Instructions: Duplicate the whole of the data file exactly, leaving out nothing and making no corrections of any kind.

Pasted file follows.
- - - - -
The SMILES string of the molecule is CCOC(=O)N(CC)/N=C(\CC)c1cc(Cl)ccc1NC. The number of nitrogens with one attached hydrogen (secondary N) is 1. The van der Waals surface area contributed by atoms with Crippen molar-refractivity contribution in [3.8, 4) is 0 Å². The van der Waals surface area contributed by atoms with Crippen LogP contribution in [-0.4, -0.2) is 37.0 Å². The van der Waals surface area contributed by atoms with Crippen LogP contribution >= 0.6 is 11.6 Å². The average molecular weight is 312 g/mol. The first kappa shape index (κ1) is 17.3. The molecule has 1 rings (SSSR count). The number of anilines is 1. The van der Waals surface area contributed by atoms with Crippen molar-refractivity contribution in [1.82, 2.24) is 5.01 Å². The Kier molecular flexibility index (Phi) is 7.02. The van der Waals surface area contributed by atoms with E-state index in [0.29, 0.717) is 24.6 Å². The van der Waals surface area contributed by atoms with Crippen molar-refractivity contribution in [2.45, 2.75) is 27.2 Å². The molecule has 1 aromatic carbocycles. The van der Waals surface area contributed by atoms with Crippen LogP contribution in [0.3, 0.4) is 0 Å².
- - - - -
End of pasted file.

The SMILES string of the molecule is CCOC(=O)N(CC)/N=C(\CC)c1cc(Cl)ccc1NC. The number of nitrogens with one attached hydrogen (secondary N) is 1. The van der Waals surface area contributed by atoms with Crippen molar-refractivity contribution in [3.8, 4) is 0 Å². The van der Waals surface area contributed by atoms with Crippen LogP contribution in [-0.4, -0.2) is 37.0 Å². The van der Waals surface area contributed by atoms with Crippen LogP contribution >= 0.6 is 11.6 Å². The average molecular weight is 312 g/mol. The first kappa shape index (κ1) is 17.3. The molecule has 1 rings (SSSR count). The number of anilines is 1. The van der Waals surface area contributed by atoms with Crippen molar-refractivity contribution in [1.82, 2.24) is 5.01 Å². The Kier molecular flexibility index (Phi) is 7.02. The van der Waals surface area contributed by atoms with E-state index in [0.29, 0.717) is 24.6 Å². The van der Waals surface area contributed by atoms with Crippen molar-refractivity contribution in [2.45, 2.75) is 27.2 Å². The molecule has 1 aromatic carbocycles. The van der Waals surface area contributed by atoms with Crippen LogP contribution in [0.3, 0.4) is 0 Å².